The most important contemporary Jewish witness of the persecutions, Israel Ben Joel Süsslin, wrote that the plague was God’s punishment for the persecution of the Jews[12]. He argued that the Christian persecutors were punished by supernatural means after the pogroms.

The „mikvot” were often referred to colloquially as “cold springs” or “cold wells”. They were uncontaminated water sources that enabled their users to survive or resettle in Silesia, Poland, which were not affected by the epidemics. Non-Jewish persons, on the other hand, were killed off by germs that attacked them in an unnatural manner. This is how 40% of Europe’s Non-Jewish population, 25 million people, came to die of “plague”, for example between 1347 and 1350.


A huge number of mass infections

The “Black Death” killed off an exceptionally large number of people in Europe. However, “there were 32 plague years between 1326 and 1400, 41 between 1400 and 1500, and 30 between 1500 and 1600! … The last major outbreak of plague occurred in India in 1898, where it took the lives of six million people living in Bombay”[13].


Black Death caused by several pathogens

The physical symptoms indicated bubonic plague, pneumonic plague, and other diseases. The lack of solidarity and inconsiderate behavior indicated that mind-altering influences were at work. St. Vitus’ dance in Sicily, around Aachen, in the Rhineland and Cologne could have been caused by neurotoxic substances, e.g. mycotoxins or herpes viruses.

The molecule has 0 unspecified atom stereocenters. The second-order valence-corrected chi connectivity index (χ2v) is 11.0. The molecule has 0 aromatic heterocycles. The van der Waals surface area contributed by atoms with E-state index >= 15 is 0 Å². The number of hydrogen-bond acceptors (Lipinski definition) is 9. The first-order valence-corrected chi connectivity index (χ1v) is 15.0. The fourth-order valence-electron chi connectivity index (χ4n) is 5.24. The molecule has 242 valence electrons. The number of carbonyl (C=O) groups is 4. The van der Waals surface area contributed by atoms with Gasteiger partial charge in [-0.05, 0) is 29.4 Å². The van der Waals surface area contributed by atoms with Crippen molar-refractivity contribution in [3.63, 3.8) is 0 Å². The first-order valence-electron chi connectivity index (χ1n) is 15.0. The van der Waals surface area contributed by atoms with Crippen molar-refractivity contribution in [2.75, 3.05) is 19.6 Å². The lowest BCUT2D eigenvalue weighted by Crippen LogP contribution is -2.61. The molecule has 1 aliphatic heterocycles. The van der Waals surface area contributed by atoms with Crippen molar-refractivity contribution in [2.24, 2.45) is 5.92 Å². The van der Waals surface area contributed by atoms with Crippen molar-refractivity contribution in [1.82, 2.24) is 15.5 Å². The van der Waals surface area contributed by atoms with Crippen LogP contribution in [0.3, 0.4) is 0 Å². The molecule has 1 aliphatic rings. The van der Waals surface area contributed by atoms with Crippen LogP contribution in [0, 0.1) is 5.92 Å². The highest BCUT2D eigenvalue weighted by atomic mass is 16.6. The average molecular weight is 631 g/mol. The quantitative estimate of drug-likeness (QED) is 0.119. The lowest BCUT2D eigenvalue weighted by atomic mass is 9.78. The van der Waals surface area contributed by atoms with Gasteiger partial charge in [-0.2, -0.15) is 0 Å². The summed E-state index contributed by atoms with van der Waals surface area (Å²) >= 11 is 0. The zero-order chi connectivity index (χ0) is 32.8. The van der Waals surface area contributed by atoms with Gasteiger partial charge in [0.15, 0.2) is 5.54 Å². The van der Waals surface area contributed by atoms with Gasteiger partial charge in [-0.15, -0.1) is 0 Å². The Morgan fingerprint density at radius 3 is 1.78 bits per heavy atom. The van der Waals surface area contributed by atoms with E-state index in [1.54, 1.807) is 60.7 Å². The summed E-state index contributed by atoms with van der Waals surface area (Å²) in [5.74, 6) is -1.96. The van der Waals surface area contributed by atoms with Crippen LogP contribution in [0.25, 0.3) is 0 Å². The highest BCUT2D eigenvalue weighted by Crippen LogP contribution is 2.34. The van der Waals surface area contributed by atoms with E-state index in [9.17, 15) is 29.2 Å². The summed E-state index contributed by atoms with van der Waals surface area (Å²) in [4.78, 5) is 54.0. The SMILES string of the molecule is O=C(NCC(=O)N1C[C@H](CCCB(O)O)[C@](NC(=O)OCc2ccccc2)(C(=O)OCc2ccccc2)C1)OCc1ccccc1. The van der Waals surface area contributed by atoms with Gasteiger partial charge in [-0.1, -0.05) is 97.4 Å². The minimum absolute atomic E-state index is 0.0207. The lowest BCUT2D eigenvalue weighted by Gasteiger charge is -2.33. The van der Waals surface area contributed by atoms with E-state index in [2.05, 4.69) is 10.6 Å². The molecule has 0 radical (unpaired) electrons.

The following suggests mycotoxins as a source of plague:

If you put a loaf of newly baked bread on a stick over night, and if by morning it is moldy, green and yellow on the inside, and tasteless; if you throw it to the dogs and chickens and they die after eating it, or if the chickens drink the morning dew that has gathered it and perish, you can be sure that the plague is right before your door[14].

The “plague” was well known to be highly contagious. The Mongolian besiegers of Kaffa, the alleged source of the mass deaths in Europe, catapulted plague-infested corpses into the city, much to the horror of the Genoese inside. Both sides were familiar with plague as a biological weapon.

Many very appropriate measures were adopted:

  • Ships were quarantined for 40 days; ships suspected to be harboring plague were shot at with burning arrows.
  • Sufferers were isolated, and houses with infected inhabitants could not be entered until 40 days had passed. It was forbidden to attend church services or public gatherings and to take in travelers or goods from regions where plague was suspected.
  • Beggars, cripples, gypsies, Jews, and strangers were obliged to collect the corpses and bury them outside the cemetery; an island off Venice was even used for this purpose.

Nevertheless, “the plague spread at a furious pace”. Horses and carts managed to travel around 40 miles a day, the plague 50 miles a day. In October 1347, after the infection in Kaffa, thousands of people died in Messina and then in many places in Sicily[15].